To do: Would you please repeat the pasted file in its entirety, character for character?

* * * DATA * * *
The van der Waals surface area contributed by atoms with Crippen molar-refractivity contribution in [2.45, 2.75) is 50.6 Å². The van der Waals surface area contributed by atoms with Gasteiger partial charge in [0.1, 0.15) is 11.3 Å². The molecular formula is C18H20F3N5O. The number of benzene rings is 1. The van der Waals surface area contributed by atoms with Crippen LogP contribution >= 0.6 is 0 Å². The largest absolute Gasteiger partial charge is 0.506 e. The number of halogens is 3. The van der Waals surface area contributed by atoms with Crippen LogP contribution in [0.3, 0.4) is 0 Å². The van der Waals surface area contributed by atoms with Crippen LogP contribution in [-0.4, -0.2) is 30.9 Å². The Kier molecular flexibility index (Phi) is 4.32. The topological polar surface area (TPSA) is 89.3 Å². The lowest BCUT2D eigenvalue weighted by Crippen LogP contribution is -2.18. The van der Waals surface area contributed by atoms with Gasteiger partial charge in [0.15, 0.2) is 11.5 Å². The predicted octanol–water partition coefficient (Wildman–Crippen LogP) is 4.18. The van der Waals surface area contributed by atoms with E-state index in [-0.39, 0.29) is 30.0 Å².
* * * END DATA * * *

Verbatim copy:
The van der Waals surface area contributed by atoms with Crippen molar-refractivity contribution in [2.45, 2.75) is 50.6 Å². The van der Waals surface area contributed by atoms with Gasteiger partial charge in [0.1, 0.15) is 11.3 Å². The molecular formula is C18H20F3N5O. The number of benzene rings is 1. The van der Waals surface area contributed by atoms with Crippen LogP contribution >= 0.6 is 0 Å². The largest absolute Gasteiger partial charge is 0.506 e. The number of halogens is 3. The van der Waals surface area contributed by atoms with Crippen LogP contribution in [0.3, 0.4) is 0 Å². The van der Waals surface area contributed by atoms with Crippen LogP contribution in [-0.4, -0.2) is 30.9 Å². The Kier molecular flexibility index (Phi) is 4.32. The topological polar surface area (TPSA) is 89.3 Å². The lowest BCUT2D eigenvalue weighted by Crippen LogP contribution is -2.18. The van der Waals surface area contributed by atoms with Gasteiger partial charge in [0.15, 0.2) is 11.5 Å². The predicted octanol–water partition coefficient (Wildman–Crippen LogP) is 4.18. The van der Waals surface area contributed by atoms with E-state index in [-0.39, 0.29) is 30.0 Å².